Annie On Writing

July 24, 2011

Pushing the boundaries of collaborative writing

On the whole, writers tend to be solitary creative artists. Many prefer to hole themselves up, shutting themselves away from distractions and other people to immerse themselves in their work. Whilst there has always been a contingent of writers who have pooled their skills to work collaboratively on a project, the tyranny of distance and time lags between whatever communication format they use, has meant until recently, that the number collaborations has been relatively small. However, with the progress of technology enabling inexpensive and reliable networking communication, these barriers are no longer the case, opening up opportunities to anyone with an internet connection and a desire to share characters.

In the past, most collaborative writing has involved a pair or more writers discussing a plot and characters and dividing the workload into specific chapters or scenes. There are cases of the plot growing as a chain; where a chapter is written and handed to the next writer to continue, and for it then to be handed along; each team member taking a turn in writing the next episode. Generally speaking, once the chapter has been handed over, the responsibility of the story lays with the writer undertaking the episode.

CYOA (Choose Your Online Adventures) has taken these concepts a step further – and perhaps beyond. After a genre has been chosen and a starter story written, a group of 13 writers come together for thirteen weeks, using skype video and conference calling to create the world, characters and storylines.

The story format follows the popular 80s young adult literature phenomenon – ‘choose your own adventure’; where the main character has a quest or task to complete. The character is faced with a number of options each scene, with many leading to their failure and most often a hideous death.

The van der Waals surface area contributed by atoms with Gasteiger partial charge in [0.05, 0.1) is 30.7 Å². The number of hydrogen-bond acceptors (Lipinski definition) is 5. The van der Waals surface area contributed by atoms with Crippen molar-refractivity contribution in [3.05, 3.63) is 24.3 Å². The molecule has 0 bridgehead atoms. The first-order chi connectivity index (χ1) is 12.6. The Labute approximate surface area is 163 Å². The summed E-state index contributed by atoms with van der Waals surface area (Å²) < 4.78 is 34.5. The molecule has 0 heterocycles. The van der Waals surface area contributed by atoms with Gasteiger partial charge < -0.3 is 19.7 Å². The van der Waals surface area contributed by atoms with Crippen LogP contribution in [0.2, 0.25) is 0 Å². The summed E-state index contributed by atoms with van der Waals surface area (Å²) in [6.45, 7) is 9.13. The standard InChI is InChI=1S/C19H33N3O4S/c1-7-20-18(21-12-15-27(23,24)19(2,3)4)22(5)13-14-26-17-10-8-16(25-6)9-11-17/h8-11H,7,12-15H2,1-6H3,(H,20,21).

Writers are grouped into smaller hubs, headed by an editor – who also writes and is heavily assisted by an assigned beta reader. Each hub is assigned an option to then build upon, explore and write. Writers leave options at the end of their stories, swap and continue, taking up a different writers option. Above all of this, ‘Mystress Weaver’ – the chief editor, collates and interweaves storylines across the groups. The plot grows organically, feeding from inspiration from stories across the collaboration. Characters motivations are only discovered as the writing develops, rather than being pre-determined. Stories are retrofitted with details along the way, as writers dip into one anothers text to edit and update threads. Sound like a spiderweb? Its a complex, exciting and interactive way to create an original story, based on trust between the process, the writers and the characters on the page.

CYOA was initiated primarily as a writing project to push the boundaries of collaborative writing. It also set out to highlight the immense influence both editors and beta readers have on a product, heavily involving them throughout the process in decision making and collaboration. Although last , not least, the projects goal is to showcase the writing talents of emerging authors; offering another opportunity for their work to be appreciated and to publicise their other works.